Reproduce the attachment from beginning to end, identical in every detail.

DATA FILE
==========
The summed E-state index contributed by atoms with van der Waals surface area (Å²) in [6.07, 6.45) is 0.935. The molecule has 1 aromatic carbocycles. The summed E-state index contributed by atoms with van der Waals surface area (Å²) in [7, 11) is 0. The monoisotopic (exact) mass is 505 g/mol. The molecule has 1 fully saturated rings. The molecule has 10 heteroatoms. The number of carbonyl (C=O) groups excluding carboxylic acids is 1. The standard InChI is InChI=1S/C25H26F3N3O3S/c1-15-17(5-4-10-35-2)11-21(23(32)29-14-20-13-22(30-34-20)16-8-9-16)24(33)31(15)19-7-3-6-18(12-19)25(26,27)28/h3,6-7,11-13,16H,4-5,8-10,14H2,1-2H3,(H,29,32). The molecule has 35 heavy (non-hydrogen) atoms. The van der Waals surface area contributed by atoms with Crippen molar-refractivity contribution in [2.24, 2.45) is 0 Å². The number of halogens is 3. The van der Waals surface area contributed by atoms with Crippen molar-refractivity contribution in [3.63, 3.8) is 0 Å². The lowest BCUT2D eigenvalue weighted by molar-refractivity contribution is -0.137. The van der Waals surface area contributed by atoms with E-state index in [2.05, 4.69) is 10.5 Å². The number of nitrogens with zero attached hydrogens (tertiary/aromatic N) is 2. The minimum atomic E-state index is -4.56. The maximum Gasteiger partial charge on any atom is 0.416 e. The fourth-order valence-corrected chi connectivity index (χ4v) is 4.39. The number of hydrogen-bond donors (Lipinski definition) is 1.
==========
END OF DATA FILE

The summed E-state index contributed by atoms with van der Waals surface area (Å²) in [6.07, 6.45) is 0.935. The molecule has 1 aromatic carbocycles. The summed E-state index contributed by atoms with van der Waals surface area (Å²) in [7, 11) is 0. The monoisotopic (exact) mass is 505 g/mol. The molecule has 1 fully saturated rings. The molecule has 10 heteroatoms. The number of carbonyl (C=O) groups excluding carboxylic acids is 1. The standard InChI is InChI=1S/C25H26F3N3O3S/c1-15-17(5-4-10-35-2)11-21(23(32)29-14-20-13-22(30-34-20)16-8-9-16)24(33)31(15)19-7-3-6-18(12-19)25(26,27)28/h3,6-7,11-13,16H,4-5,8-10,14H2,1-2H3,(H,29,32). The molecule has 35 heavy (non-hydrogen) atoms. The van der Waals surface area contributed by atoms with Crippen molar-refractivity contribution in [2.24, 2.45) is 0 Å². The number of halogens is 3. The van der Waals surface area contributed by atoms with Crippen molar-refractivity contribution in [3.63, 3.8) is 0 Å². The lowest BCUT2D eigenvalue weighted by molar-refractivity contribution is -0.137. The van der Waals surface area contributed by atoms with E-state index in [2.05, 4.69) is 10.5 Å². The number of nitrogens with zero attached hydrogens (tertiary/aromatic N) is 2. The minimum atomic E-state index is -4.56. The maximum Gasteiger partial charge on any atom is 0.416 e. The fourth-order valence-corrected chi connectivity index (χ4v) is 4.39. The number of hydrogen-bond donors (Lipinski definition) is 1.